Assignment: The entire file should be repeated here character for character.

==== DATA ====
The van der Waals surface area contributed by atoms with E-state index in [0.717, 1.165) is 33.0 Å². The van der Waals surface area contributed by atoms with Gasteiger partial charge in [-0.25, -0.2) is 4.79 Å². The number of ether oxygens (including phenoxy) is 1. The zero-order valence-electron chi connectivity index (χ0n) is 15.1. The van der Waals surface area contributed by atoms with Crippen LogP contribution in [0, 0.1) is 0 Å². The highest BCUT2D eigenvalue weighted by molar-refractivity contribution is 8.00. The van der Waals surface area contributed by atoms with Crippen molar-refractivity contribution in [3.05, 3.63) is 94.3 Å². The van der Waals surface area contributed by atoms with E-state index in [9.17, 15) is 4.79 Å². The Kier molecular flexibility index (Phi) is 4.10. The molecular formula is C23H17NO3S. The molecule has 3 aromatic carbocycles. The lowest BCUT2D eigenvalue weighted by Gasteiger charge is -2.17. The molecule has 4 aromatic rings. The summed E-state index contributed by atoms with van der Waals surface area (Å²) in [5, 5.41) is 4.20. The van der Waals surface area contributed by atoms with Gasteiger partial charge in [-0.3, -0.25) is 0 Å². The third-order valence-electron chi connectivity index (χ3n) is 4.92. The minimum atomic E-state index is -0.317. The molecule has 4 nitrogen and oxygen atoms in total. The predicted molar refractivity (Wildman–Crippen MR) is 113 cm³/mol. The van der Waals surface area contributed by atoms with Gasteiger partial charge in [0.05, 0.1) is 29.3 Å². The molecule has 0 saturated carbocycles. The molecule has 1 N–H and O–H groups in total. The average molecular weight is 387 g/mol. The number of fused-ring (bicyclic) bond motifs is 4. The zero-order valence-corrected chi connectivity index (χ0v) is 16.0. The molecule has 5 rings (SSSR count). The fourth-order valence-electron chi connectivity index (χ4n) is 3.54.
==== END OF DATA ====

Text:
The van der Waals surface area contributed by atoms with E-state index in [0.717, 1.165) is 33.0 Å². The van der Waals surface area contributed by atoms with Gasteiger partial charge in [-0.25, -0.2) is 4.79 Å². The number of ether oxygens (including phenoxy) is 1. The zero-order valence-electron chi connectivity index (χ0n) is 15.1. The van der Waals surface area contributed by atoms with Crippen LogP contribution in [0, 0.1) is 0 Å². The highest BCUT2D eigenvalue weighted by molar-refractivity contribution is 8.00. The van der Waals surface area contributed by atoms with Crippen molar-refractivity contribution in [3.05, 3.63) is 94.3 Å². The van der Waals surface area contributed by atoms with E-state index in [9.17, 15) is 4.79 Å². The Kier molecular flexibility index (Phi) is 4.10. The molecular formula is C23H17NO3S. The molecule has 3 aromatic carbocycles. The lowest BCUT2D eigenvalue weighted by Gasteiger charge is -2.17. The molecule has 4 aromatic rings. The summed E-state index contributed by atoms with van der Waals surface area (Å²) in [5, 5.41) is 4.20. The van der Waals surface area contributed by atoms with Gasteiger partial charge in [-0.3, -0.25) is 0 Å². The third-order valence-electron chi connectivity index (χ3n) is 4.92. The minimum atomic E-state index is -0.317. The molecule has 4 nitrogen and oxygen atoms in total. The predicted molar refractivity (Wildman–Crippen MR) is 113 cm³/mol. The van der Waals surface area contributed by atoms with Gasteiger partial charge in [0.05, 0.1) is 29.3 Å². The molecule has 0 saturated carbocycles. The molecule has 1 N–H and O–H groups in total. The average molecular weight is 387 g/mol. The number of fused-ring (bicyclic) bond motifs is 4. The zero-order valence-corrected chi connectivity index (χ0v) is 16.0. The molecule has 5 rings (SSSR count). The fourth-order valence-electron chi connectivity index (χ4n) is 3.54.